Serio v. Brown et al

Filing 9

Order for Service of Process: As explained in this order, Plaintiff may proceed on Claim 1 against Jane Doe 2, Claim 2 against Defendants Mitchell and McDonald, Claim 3 against Ridgeway and Skorch, and Claim 4 against Jane Doe 2, Mitchell, McDonald R idgeway and Skorch. The Clerk is DIRECTED to serve Defendants David Mitchell, Lt. McDonald, Brandon Ridgeway and Diane Skorch. By contrast, all other claims against all other parties are dismissed for failure to state a claim, and the Clerk is DIRECTED to TERMINATE Defendants Christine Brown, IDOC, Brock Morgenstern, and Jane Doe 1. The Clerk is DIRECTED to enter a standard HIPAA Order in this case. Signed by Judge David W. Dugan on 11/13/2023. (kgk)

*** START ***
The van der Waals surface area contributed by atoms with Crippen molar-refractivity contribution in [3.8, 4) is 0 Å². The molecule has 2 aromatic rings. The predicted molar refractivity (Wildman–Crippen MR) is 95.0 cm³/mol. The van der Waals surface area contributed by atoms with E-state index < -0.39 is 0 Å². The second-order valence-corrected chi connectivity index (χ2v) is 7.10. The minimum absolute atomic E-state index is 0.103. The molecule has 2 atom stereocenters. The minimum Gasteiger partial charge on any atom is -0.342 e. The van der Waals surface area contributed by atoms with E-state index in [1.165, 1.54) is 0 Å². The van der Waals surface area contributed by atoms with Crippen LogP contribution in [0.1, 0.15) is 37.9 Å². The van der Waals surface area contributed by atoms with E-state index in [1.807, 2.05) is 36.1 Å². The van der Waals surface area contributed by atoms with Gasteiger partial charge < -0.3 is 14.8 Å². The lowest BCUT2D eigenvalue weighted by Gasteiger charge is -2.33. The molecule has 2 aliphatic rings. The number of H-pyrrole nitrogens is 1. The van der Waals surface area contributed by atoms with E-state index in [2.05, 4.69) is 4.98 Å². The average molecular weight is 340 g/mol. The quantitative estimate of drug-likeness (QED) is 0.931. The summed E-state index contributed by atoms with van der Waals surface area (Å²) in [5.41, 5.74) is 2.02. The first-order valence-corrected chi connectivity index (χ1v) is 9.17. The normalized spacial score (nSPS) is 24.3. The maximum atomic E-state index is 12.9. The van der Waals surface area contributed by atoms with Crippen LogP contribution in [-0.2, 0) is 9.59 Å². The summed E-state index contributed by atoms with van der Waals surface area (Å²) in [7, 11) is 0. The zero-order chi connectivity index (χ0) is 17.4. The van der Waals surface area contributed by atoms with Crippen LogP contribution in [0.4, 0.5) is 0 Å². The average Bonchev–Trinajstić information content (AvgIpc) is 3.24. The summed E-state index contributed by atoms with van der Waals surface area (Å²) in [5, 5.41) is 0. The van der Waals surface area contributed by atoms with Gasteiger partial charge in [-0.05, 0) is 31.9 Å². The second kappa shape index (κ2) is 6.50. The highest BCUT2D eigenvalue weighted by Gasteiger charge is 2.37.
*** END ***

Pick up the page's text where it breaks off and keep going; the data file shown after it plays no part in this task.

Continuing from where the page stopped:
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IN THE UNITED STATES DISTRICT COURT FOR THE SOUTHERN DISTRICT OF ILLINOIS RAYMOND SERIO, B70625, Plaintiff, vs. CHRISTINE BROWN, ILLINOIS DEPT. OF CORR., DAVID MITCHELL, BRANDON RIDGEWAY, DIANE SKORCH, BROCK MORGENSTERN, LT. McDONALD, JANE DOE #1, JANE DOE #2, Defendants. ) ) ) ) ) ) ) ) ) ) ) ) ) ) ) ) ) ) Case No. 23-CV-2874-DWD MEMORANDUM AND ORDER DUGAN, District Judge: Plaintiff Raymond Serio, an inmate of the Illinois Department of Corrections (IDOC) currently detained at Pinckneyville Correctional Center (Pinckneyville), brings this civil rights action pursuant to 42 U.S.C. § 1983 for alleged deprivations of his constitutional rights. (Doc. 1). Plaintiff alleges that the Defendants have violated his rights by failing to provide his medications in a timely fashion when he transferred from Menard, and by failing to house him in a cell that meets his mental health needs. He seeks injunctive relief and monetary compensation. Plaintiff’s Complaint (Doc. 1) is now before the Court for preliminary review pursuant to 28 U.S.C. § 1915A. Under Section 1915A, the Court is required to screen prisoner complaints to filter out non-meritorious claims. See 28 U.S.C. § 1915A(a)-(b). Any portion of a complaint that is legally frivolous, malicious, fails to state a claim upon which relief may be granted, or asks for money damages from a defendant who by law is immune from such relief must be dismissed. 28 U.S.C. § 1915A(b). At this juncture, the factual allegations of the pro se complaint are to be liberally construed. Rodriguez v. Plymouth Ambulance Serv., 577 F.3d 816, 821 (7th Cir. 2009). The Complaint Plaintiff was transferred from Menard Correctional Center to Pinckneyville on January 6, 2023. Upon intake, he informed Jane Doe 2 that he took psychotropic medications, and that a lapse in his medications would cause severe withdrawal. (Doc. 1 at 6-7). He explained that he suffers from severe depression, anxiety, schizoaffective disorder, and paranoia. If his psychosis or paranoia is triggered, he can experience audio and visual hallucinations, which make him unable to differentiate between reality and paranoia/hallucinations. Dr. Baig, a treating psychiatrist from Menard allegedly was going to contact administrators to ensure that Plaintiff would be single-celled due to his mental health. Jane Doe 2 assured Plaintiff that she would receive and review all his charts, and she would make sure there were no medication delays. (Doc. 1 at 7-8). Ultimately, Plaintiff did not receive his medications until January 11, 2023. At that point, he had already begun to suffer withdrawals, and it took a few days for the medication to remediate those symptoms. (Doc. 1 at 10-11). Plaintiff alleges his withdrawals began on January 8 and included body aches, headaches, sweats, chills, vomiting, dry heaving, muscle cramping, dizziness, nausea, sleeplessness and dehydration. He became overly depressed and had suicidal thoughts. (Doc. 1 at 11). After completing the medical intake, Plaintiff was directed to a female sergeant who was standing right in front of Defendant David Mitchell. He informed the two that he had single-cell status due to his mental health, which could be easily verified. Defendant Mitchell said something to the effect of, “we don’t do single cell here,” and he dismissed Plaintiff with the wave of a hand. The female officer escorted Plaintiff to building 4. At the housing unit, Plaintiff informed Defendant Brock Morgenstern that he had mental illness concerns, and that he had previously been ordered to be housed in a single cell. Morgenstern told him to wait so that he could inquire about this issue. (Doc. 1 at 9). Morgenstern then returned and told Plaintiff to go to building 5. At building 5 Plaintiff was directed to cell B-78. He informed Defendant Lt. McDonald that he had a medical permit for a low gallery cell due to a left knee injury that made stairs excruciating for him. (Doc. 1 at 10). McDonald told him the permit was no good at Pinckneyville, but that maybe later in the week he could adjust Plaintiff’s cell location. Plaintiff asked McDonald several times about moving, and McDonald eventually told him the upper tier was for those who refused housing or had dayroom restrictions. He told Plaintiff he could not move him, so he should stop asking. Plaintiff went before the Adjustment Committee on January 17, 2023, where he was told he had been written an inmate disciplinary report (IDR) for refusing housing. (Doc. 1 at 12). He insisted he had not gotten prior notice of the ticket, and the committee promised to mail a copy of the ticket but refused to delay the hearing. The committee members were Defendants Skorch and Ridgeway. Plaintiff explained his mental health need for a single-cell and gave an example of a previous paranoid outbreak where he stabbed a cellmate in the face and tried to bite his finger off. (Doc. 1 at 12-13). Plaintiff asked Skorch and Ridgeway to verify his allegations via the Offender 360 computer program, but Skorch told him there were no single-cells or protective custody cells at Pinckneyville. Ridgeway told Plaintiff he would check into his claims at a security meeting that week, and if Plaintiff’s statements were true, the IDR would be thrown out. Plaintiff was ultimately found guilty, but he does not indicate what the consequences were from this disciplinary conviction. Plaintiff alleges that Defendants Christine Brown, David Mitchell, and Jane Doe 1 (the mental health administrator at Pinckneyville) created and enforced policies that deprived Plaintiff and others of the IDOC facilities and of prescribed psychiatric and medical protections. He identified enumerated claims that include: Eighth Amendment cruel and unusual punishment, First Amendment retaliation, and a claim of intentional infliction of emotional distress against all defendants. He also included Americans with Disabilities Act (ADA) and Rehabilitation Act claims. (Doc. 1 at 19-20). He alleges he has mental and physical disabilities that significantly limit one or more of his life activities, and he alleges defendants failed to accommodate these disabilities. Based on the allegations in the Complaint, the Court will designate the following claims: Count 1: Eighth Amendment deliberate indifference claim against Jane Doe 2 for failing to ensure that Plaintiff’s medications were continued; Count 2: Eighth Amendment cruel and unusual punishment claim against Defendants Mitchell and McDonald for refusing to house Plaintiff in a cell that met his needs; Count 3: First Amendment retaliation claim against Defendants Skorch and Ridgeway for allowing Plaintiff to be disciplined over his requests for single-cell housing; Count 4: Intentional Infliction of Emotional Distress against all Defendants; Count 5: ADA/RA claim against IDOC for failing to accommodate Plaintiff’s disabilities. The parties and the Court will use these designations in all future pleadings and orders unless otherwise directed by a judicial officer of this Court. Any claim that is mentioned in the Complaint but not addressed in this Order is considered dismissed without prejudice as inadequately pled under Twombly. See Bell Atl. Corp. v. Twombly, 550 U.S. 544, 570 (2007) (an action fails to state a claim upon which relief can be granted if it does not plead “enough facts to state a claim that is plausible on its face”). Preliminary Dismissals Plaintiff tries to lump Defendants Christine Brown (the healthcare administrator) and Jane Doe 1 (the mental health administrator) in to his Eighth Amendment cruel and unusual punishment claims without describing how they personally played a role in an act that harmed him. The general responsibility to oversee the operations of a correctional facility or to supervise its staff are not sufficient to create liability under § 1983. Burks v. Raemisch, 555 F.3d 592, 596 (7th Cir. 2009). “Section 1983 does not establish a system of vicarious responsibility. Liability depends on each defendant’s knowledge and actions, not on the knowledge or actions of the persons they supervise.” Id. at 59394 (internal citation omitted). Here, Plaintiff has not identified anything that these defendants personally did other than hold a supervisory role, so his claims against them in their individual capacities are insufficient. The Court notes that Plaintiff also alleges that these two defendants and Defendant Warden Mitchell created and implemented a policy that deprives inmates of needed medical and mental health treatment. This assertion is threadbare, so it will not proceed. The mere indication that a policy exists, without any elaboration beyond the Plaintiff’s own experience on a single occasion is insufficient to make out a policy or practice claim. As such, Plaintiff has not pled a valid claim against Defendants Brown or Jane Doe 1, so they will be dismissed without prejudice. Plaintiff also alleges that Defendant Morgenstern violated his rights, but it is not clear what he alleges Morgenstern did that violated his rights. He listed Morgenstern with his First Amendment retaliation claim, but there is not a sufficient factual basis. At most, he has alleged that he asked Morgenstern for appropriate housing in a single-man cell, Morgenstern looked into it, and then he sent Plaintiff to another cellhouse. Nothing about this series of events suggests retaliation or foul play. Accordingly, Morgenstern is dismissed for failure to state a claim. Analysis Claim 1 Plaintiff alleges that Jane Doe 2 recorded his medical and mental health needs, and she promised to follow-up to ensure he got his medications. Despite these assurances, there was a five-day lapse in his medication, and he experienced withdrawals for two or three days. At this preliminary juncture, Plaintiff will be allowed to proceed against Jane Doe 2, though ultimately this claim will turn on if Jane Doe 2 was even aware the medications lapsed, or Plaintiff went into withdrawal. Claim 2 Plaintiff alleges that he verbalized his need for a single-man cell directly to Warden Mitchell, and Mitchell simply dismissed him. Inmates do not have a protected interest in any particular living arrangement, but “[b]y prohibiting cruel and unusual punishment, the Eighth Amendment imposes duties on prison officials to ‘provide humane conditions of confinement’ and ‘ensure that inmates receive adequate food, clothing, shelter, and medical care.’” Thomas v. Blackard, 2 F.4th 716, 719 (7th Cir. 2021). Courts have also acknowledged the possibility that the “need for mental illness to be treated could certainly be considered a serious medical need.” Sanville v. McCaughtry, 266 F.3d 724, 734 (7th Cir. 2001). At this early juncture, Plaintiff’s allegation that Mitchell blatantly refused to consider his needs based on his serious mental illness might be sufficient to make out an Eighth Amendment claim. Plaintiff also alleges that Defendant McDonald denied him adequate housing because he placed him in a cell that was located on a high gallery even though he had a permit from his last prison for a low gallery cell. Specifically, he claims he told McDonald that he had a prior knee injury which made ascending the stairs excruciatingly painful. This claim presents a much closer call than the allegations against Mitchell. Again, inmates are not entitled to demand specific housing. Plaintiff alleges the stairs were painful, but he does not allege he was unable to ascend and descend, nor does he describe how it actually went for him to live in this location. For example, he does not allege that McDonald watched him struggle with the stairs in pain and refused assistance. See e.g., Salley v. Parker, 2022 WL 2952818 (N.D. Ill. July 26, 2022) (finding that a medical permit did not establish a serious medical need, and could not, without more, establish deliberate indifference based on a second-floor housing assignment). Ultimately, this claim will depend on a fact-specific analysis, but at this preliminary juncture it may proceed against McDonald. Claim 3 Plaintiff alleges that Defendants Ridgeway and Skorch retaliated against him by finding him guilty of the IDR for refusing housing that was based upon his verbal requests for a single cell. Prison officials may not retaliate against inmates for filing grievances, exercising First Amendment rights, or otherwise complaining about their conditions of confinement. See, e.g., Gomez v. Randle, 680 F.3d 859, 866 (7th Cir. 2012). To state a retaliation claim, a plaintiff must allege that “(1) he engaged in activity protected by the First Amendment; (2) he suffered a deprivation likely to deter such activity; and (3) the First Amendment activity was at least a motivating factor in the decision to impose the deprivation.” Hawkins v. Mitchell, 756 F.3d 983, 996 (7th Cir. 2014). “A complaint states a claim for retaliation when it sets forth ‘a chronology of events from which retaliation may plausibly be inferred.’” Zimmerman v. Tribble, 226 F.3d 568, 573 (7th Cir. 2000) (citation omitted). Although Ridgeway and Skorch did not issue the disciplinary ticket, Plaintiff alleges that he fully informed them of his reasons for opposing housing and that they still found him guilty of the ticket. The allegations in the Complaint are sufficient to proceed against Ridgeway and Skorch on a theory of retaliation at this early juncture. Claim 4 Plaintiff will be allowed to proceed on his state law claim of intentional infliction of emotional distress only against the parties for whom other claims will proceed. Accordingly, this claim may proceed against Defendants Jane Doe 2, David Mitchell, McDonald, Ridgeway and Skorch. By contrast, this Court declines to exercise supplemental jurisdiction over any such claim against the other defendants for whom there are no other federal claims. 28 U.S.C. § 1367. Claim 5 At the end of his complaint, Plaintiff tacks on allegations that his rights under the Americans with Disabilities (ADA) and Rehabilitation Act (RA) have been violated by the defendants, and the IDOCs, actions. (Doc. 1 at 19-20). To state a prima facie case of discrimination under both the ADA and the RA, a plaintiff must plead sufficient facts to show: (1) that he suffers from a disability as defined in the statutes, (2) that he is qualified to participate in the program in question, and (3) that he was either excluded from participating in or denied the benefit of that program based on his disability. Jackson v. City of Chicago, 414 F.3d 806, 810 (7th Cir. 2005). The Rehabilitation Act further requires that a plaintiff show that the program in which he was involved received federal financial assistance. Id. at 810 n.2; see also 29 U.S.C. § 794(a). The ADA applies to state prisons, as all such institutions receive federal funds. Penn. Dep't of Corr. v. Yeskey, 524 U.S. 206 (1998). Under Title II of the ADA regarding discrimination in public accommodations, “qualified individual with a disability” means “an individual with a disability who, with or without...the provision of auxiliary aids and services, meets the essential eligibility requirements for the receipt of services or the participation in programs or activities provided by a public entity.” 42 U.S.C. § 12131(2). A “disability” includes “a physical or mental impairment that substantially limits one or more major life activities of such individual.” 42 U.S.C. § 12102(1)(A). Plaintiff does not specify whether these claims are about his mental health needs or his knee injury, or both. He also has not made it particularly clear what his current housing situation is, or how it meets or fails to meet his needs. While it is possible that Plaintiff has identified conditions that might allow for an ADA or RA claim, his complaint is too vague to sustain the claim as initially pled. Accordingly, any claim related to the ADA or RA is dismissed without prejudice, and the Illinois Department of Corrections is dismissed as a defendant in association with either of these claims. Disposition IT IS HEREBY ORDERED THAT Claim 1 of the Complaint (Doc. 1) survives against Defendant Jane Doe 2; Claim 2 survives against Defendants Mitchell and McDonald; Claim 3 survives against Ridgeway and Skorch; and Claim 4 survives against Jane Doe 2, Mitchell, McDonald, Ridgeway and Skorch. By contrast, all claims against all other defendants are dismissed without prejudice for failure to state a claim, and the Clerk of Court is DIRECTED to TERMINATE Defendants Christine Brown, IDOC, Brock Morgenstern, and Jane Doe # 1. The Clerk of Court is DIRECTED to prepare for Defendants: David Mitchell, Lt. McDonald, Brandon Ridgeway, and Diane Skorch: (1) Form 5 (Notice of a Lawsuit and Request to Waive Service of a Summons), and (2) Form 6 (Waiver of Service of Summons). The Clerk is DIRECTED to mail these forms, a copy of the Complaint (Doc. 1), and this Memorandum and Order to Defendants’ place of employment as identified by Plaintiff. If a Defendant fails to sign and return the Waiver of Service of Summons (Form 6) to the Clerk within 30 days from the date the forms were sent, the Clerk shall take appropriate steps to effect formal service on Defendant, and the Court will require Defendant to pay the full costs of formal service, to the extent authorized by the Federal Rules of Civil Procedure. If a Defendant cannot be found at the work address provided by Plaintiff, the employer shall furnish the Clerk with the Defendant’s current work address, or, if not known, the Defendant’s last-known address. This information shall be used only for sending the forms as directed above or for formally effecting service. Any documentation of the address shall be retained only by the Clerk. Address information shall not be maintained in the court file or disclosed by the Clerk. Defendants are ORDERED to timely file an appropriate responsive pleading to the Complaint and shall not waive filing a reply pursuant to 42 U.S.C. § 1997e(g). Pursuant to Administrative Order No. 244, Defendants need only respond to the issues stated in this Merits Review Order. If judgment is rendered against Plaintiff, and the judgment includes the payment of costs under Section 1915, Plaintiff will be required to pay the full amount of the costs, regardless of whether his application to proceed in forma pauperis was granted. See 28 U.S.C. § 1915(f)(2)(A). Plaintiff is ADVISED that he is under a continuing obligation to inform the Clerk of Court and each opposing party of any address changes; the Court will not independently investigate his whereabouts. This shall be done in writing and not later than 14 days after a transfer or other change of address occurs. Failure to comply with this order will cause a delay in the transmission of court documents and may result in dismissal of this action for failure to prosecute. FED. R. CIV. P. 41(b). The Clerk of Court is DIRECTED to enter the standard HIPAA Order in this case because it will involve the exchange of medical records. IT IS SO ORDERED. Dated: November 13, 2023 /s David W. Dugan ________________________ DAVID W. DUGAN United States District Judge NOTICE TO PLAINTIFF The Court will take the necessary steps to notify the appropriate defendants of your lawsuit and serve them with a copy of your complaint. After service has been achieved, the defendants will enter their appearance and file an Answer to the complaint. It will likely take at least 60 days from the date of this Order to receive the defendants’ Answers, but it is entirely possible that it will take 90 days or more. When all of the defendants have filed Answers, the Court will enter a Scheduling Order containing important information on deadlines, discovery, and procedures. Plaintiff is advised to wait until counsel has appeared for the defendants before filing any motions, to give the defendants notice and an opportunity to respond to those motions. Motions filed before defendants’ counsel has filed an appearance will generally be denied as premature. Plaintiff need not submit any evidence to the Court at his time, unless otherwise directed by the Court. The Court wishes to remind the Plaintiff that litigation is often viewed a series of hurdles that the Plaintiff must clear to get to another hurdle. Initial screening is such a hurdle, but it is a very low one for the Plaintiff to clear. As noted above, surviving initial screening only requires the bare statement of a claim that, if proven, could entitle Plaintiff to some relief. At trial, he will need to prove by a preponderance of evidence that the facts alleged actually occurred and that those facts satisfy the legal requirements for recovery. Trial is the highest and most difficult of hurdles for any Plaintiff to clear.